13 Feb, 2006: Iranian Foreign Ministry spokesman Hamid Reza Asefi rejects U.S. and Danish accusations that it has inflamed and encouraged violent protests over caricatures of Prophet Mohammed and demands an apology, saying it could reduce growing tension. Iran's largest
newspaper, Hamshahri opens a contest seeking caricatures of the Holocaust under the title: "What is the Limit of Western Freedom of Expression?"
12 Feb, 2006: Waving banners calling for 'unity against Islamophobia', about 5,000 British Muslims join a protest in London's Trafalgar Square against controversial cartoons satirising the Prophet Muhammad.
12 Feb, 2006: Algeria closes down two newspapers for printing obscured images of the cartoons of Prophet Mohammed. Kahel Bousaad and Berkane Bouderbala, editors of the pro-Islamist weeklies Errisala and Iqraa respectively, were detained last week.
12 Feb, 2006: The Information Ministry of Yemen announce that chief editors of three Yemeni newspapers will stand trial on charges of offending Islam for publishing the Danish cartoons of Prophet. The licenses of The Yemen Observer, Al-Ra'i El-Am and Al-Huriya are also suspended. While The Observer had printed four of the drawings, with black X's over them, Al-Ra'i El-Am newspaper published seven blurred drawings with the headline: "Repetition of what the Danish newspaper published."
12 Feb, 2006: An anti-immigration Finnish group publish the cartoons of the Prophet Mohammad on its website after a similar site in neighbouring Sweden was shut down last week. Suomen Sisu, which calls itself "a revolutionary Finnish nationalist movement" and has around 400 members, said on the web site the publication was "the expression of an opinion" prompted by the Swedish site being closed.
12 Feb, 2006: A five-member Danish team participating in the Winter Olympics in Turin, Italy is provided with extra security at par with the Israeli and U.S. teams. The team is instructed to keep a "low-profile".
11 Feb, 2006: Denmark decides to pull out its diplomatic staff from Jakarta, Indonesia after it receives "information about reliable security threats against staff at the embassy". Its foreign ministry says intelligence reports suggest an extremist group is actively seeking out Danes and Danish interests in Indonesia.
11: Feb, 2006: Danish embassy in Tehran is closed down and its staff is withdrawn after being informed of "concrete and serious threats against the ambassador" by the Danish government. Finland's embassy in Iran takes the charge of Denmark's consular affairs until further notice.
11 Feb, 2006: In an official release, the Indian government says it "is deeply concerned about the growing controversy over the publication of cartoons that offend the Muslim community worldwide" and "it is incumbent on all of us to be sensitive to the beliefs and sentiments of others and avoid all actions that cause hurt to them." The release claims that the "Indian outrage" at the cartoons had been conveyed to the Danish Government both in New Delhi and in Copenhagen, in October, 2005 itself and it was suggested that "apologies should be sought and assurances obtained by the Danish government that the concerned newspaper would prevent recurrence of such incidents."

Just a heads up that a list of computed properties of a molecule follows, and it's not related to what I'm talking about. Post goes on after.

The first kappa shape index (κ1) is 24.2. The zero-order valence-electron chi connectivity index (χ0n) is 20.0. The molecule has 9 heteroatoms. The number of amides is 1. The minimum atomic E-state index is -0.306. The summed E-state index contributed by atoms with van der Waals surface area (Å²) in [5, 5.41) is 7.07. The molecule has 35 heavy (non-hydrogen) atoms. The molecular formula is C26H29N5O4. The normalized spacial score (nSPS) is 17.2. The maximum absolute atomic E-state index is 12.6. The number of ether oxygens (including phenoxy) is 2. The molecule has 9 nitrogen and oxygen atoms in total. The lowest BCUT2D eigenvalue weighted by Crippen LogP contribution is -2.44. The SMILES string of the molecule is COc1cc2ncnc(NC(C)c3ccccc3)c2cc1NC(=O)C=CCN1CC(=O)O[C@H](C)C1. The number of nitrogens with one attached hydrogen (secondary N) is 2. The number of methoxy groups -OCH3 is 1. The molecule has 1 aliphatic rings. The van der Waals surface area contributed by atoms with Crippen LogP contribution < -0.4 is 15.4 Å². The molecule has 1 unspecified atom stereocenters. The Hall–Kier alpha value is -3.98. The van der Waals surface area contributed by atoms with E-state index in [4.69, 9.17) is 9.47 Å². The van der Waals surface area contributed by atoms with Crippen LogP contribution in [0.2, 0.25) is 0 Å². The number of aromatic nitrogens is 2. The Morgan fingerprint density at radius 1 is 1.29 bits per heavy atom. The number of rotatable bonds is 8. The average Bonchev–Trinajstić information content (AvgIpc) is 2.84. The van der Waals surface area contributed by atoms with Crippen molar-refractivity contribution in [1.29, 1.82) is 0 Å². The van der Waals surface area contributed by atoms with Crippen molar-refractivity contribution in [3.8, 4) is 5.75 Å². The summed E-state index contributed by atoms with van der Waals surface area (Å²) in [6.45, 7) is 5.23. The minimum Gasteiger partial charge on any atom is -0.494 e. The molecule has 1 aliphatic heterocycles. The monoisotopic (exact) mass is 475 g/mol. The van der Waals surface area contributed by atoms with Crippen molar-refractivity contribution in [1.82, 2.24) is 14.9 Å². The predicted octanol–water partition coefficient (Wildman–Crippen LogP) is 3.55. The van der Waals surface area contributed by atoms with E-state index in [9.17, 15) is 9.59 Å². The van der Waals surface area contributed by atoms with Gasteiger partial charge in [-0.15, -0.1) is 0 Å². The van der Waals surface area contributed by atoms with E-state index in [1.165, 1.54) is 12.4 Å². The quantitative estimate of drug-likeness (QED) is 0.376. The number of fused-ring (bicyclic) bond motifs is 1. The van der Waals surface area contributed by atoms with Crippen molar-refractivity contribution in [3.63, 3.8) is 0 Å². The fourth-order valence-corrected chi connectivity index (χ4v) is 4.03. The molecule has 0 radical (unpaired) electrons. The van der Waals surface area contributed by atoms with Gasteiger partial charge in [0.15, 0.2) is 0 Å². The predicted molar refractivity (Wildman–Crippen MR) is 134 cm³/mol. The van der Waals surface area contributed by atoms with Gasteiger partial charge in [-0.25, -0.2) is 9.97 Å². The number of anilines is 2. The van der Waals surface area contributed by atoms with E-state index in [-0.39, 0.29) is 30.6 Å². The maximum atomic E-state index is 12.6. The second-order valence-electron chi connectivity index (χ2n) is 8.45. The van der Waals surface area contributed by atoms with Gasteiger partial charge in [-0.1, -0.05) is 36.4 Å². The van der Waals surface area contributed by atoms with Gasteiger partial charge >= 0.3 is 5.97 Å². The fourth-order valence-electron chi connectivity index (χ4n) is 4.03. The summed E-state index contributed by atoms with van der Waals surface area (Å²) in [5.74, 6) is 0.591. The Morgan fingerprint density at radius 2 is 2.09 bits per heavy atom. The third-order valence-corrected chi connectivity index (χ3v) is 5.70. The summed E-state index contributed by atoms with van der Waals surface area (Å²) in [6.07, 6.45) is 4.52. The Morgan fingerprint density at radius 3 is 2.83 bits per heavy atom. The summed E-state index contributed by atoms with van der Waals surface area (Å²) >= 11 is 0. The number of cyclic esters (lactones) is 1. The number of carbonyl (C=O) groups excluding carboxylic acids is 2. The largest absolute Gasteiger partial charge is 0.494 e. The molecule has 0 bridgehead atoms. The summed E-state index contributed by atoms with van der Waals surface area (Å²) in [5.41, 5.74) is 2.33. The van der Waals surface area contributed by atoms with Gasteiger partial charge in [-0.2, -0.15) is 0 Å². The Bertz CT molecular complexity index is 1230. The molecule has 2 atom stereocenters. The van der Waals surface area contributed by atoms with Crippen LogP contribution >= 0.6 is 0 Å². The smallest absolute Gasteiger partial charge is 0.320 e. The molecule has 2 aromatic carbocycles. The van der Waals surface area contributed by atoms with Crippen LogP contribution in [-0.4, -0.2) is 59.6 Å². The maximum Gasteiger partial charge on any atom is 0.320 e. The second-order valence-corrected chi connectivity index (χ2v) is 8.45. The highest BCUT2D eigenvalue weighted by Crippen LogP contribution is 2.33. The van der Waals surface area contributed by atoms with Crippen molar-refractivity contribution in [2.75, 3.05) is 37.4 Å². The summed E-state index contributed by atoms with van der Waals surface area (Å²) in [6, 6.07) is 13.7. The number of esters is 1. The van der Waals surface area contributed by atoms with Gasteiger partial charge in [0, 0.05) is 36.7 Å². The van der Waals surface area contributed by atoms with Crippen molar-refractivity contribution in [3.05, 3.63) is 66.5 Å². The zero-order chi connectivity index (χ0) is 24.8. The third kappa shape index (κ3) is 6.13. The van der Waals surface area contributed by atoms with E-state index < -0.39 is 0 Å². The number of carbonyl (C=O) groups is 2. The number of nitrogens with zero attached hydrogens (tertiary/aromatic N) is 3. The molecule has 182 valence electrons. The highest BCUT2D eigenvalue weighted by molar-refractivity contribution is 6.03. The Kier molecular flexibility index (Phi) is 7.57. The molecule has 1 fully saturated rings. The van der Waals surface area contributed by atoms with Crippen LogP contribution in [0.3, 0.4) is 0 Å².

11 Feb, 2006: About 500 people attend a peace rally organised for people of all backgrounds and religions in Birmingham, UK to protest the cartoons and the violent protests.
10 Feb, 2006: French Council of Muslim Faith (CFCM) decides to file lawsuits against the five French newspapers that printed cartoons satirising Prophet Muhammad.
10 Feb, 2006: Hundreds of protestors, carrying placards denouncing the Denmark government, stage a march after offering prayers at Jama Masjid in Delhi. Syed Ahmed Bukhari, Imam of the mosque, criticises the Indian government for not taking up the issue which has "deeply hurt
Muslims" with the concerned governments. Thousands of Kashmiris pour into the streets in Srinagar carrying banners and chanting slogans against European newspapers and the governments. Hurriyat Chairman Mirwaiz Umer Farooq, in his Friday prayer sermon, says "we appeal to OIC to convene an urgent meeting of the member countries to chalk out a strategy to foil conspiracies being hatched by anti-Muslim forces against Muslims, their Prophet and holy Quran." Students of Aligarh Muslim University raise anti-US and anti-Denmark slogans saying the blasphemous act has hurt the sentiments of Muslims all over the world. In Gujarat's Ahmedabad, hundreds of protesters in Astodia area of the city torch the Danish flag to express their anger. In Hubli, Karnataka, police resort to lathicharge to disperse protestors who turned "violent" while taking part in a march in which an estimated 20,000 people participated to condemn the "blasphemous" publication. Around 10,000 Muslims stage a silent protest rally in Bhopal, carrying banners reading: "Stop all anti-Islamic activities... Do not invite disaster."
10 Feb, 2006: Malaysian Prime Minister Abdullah Ahmad Badawi says "a huge chasm has opened between the West and Islam, fuelled by Muslim frustrations over Western foreign policy" and many Westerners see a Muslim as "a congenital terrorist." In the biggest protest against the caricatures in the country, some 3,000 demonstrators call for the destruction of Denmark, Israel and the United States as they marched in a steady rain from a mosque to the Danish Embassy in Kuala Lumpur. The march was about 10 times larger than a similar protest after Friday prayers last week.
10 Feb, 2006: Security forces fire tear gas to disperse hundreds of protesters trying to march on the Danish embassy in Nairobi, Kenya.
10, Feb 2006: Flemming Rose, the culture editor of Jyllands-Posten is sent on leave for an indefinite period, as the editor of a Norwegian magazine that reprinted them apologises. A Swedish internet service provider, Levonline, shuts down the website of a right-wing anti-immigrant Swedish Democrats party which invited readers to send in cartoons of the Prophet Muhammad. It is believed to be the first time a Western government has intervened to block a publication in the growing row.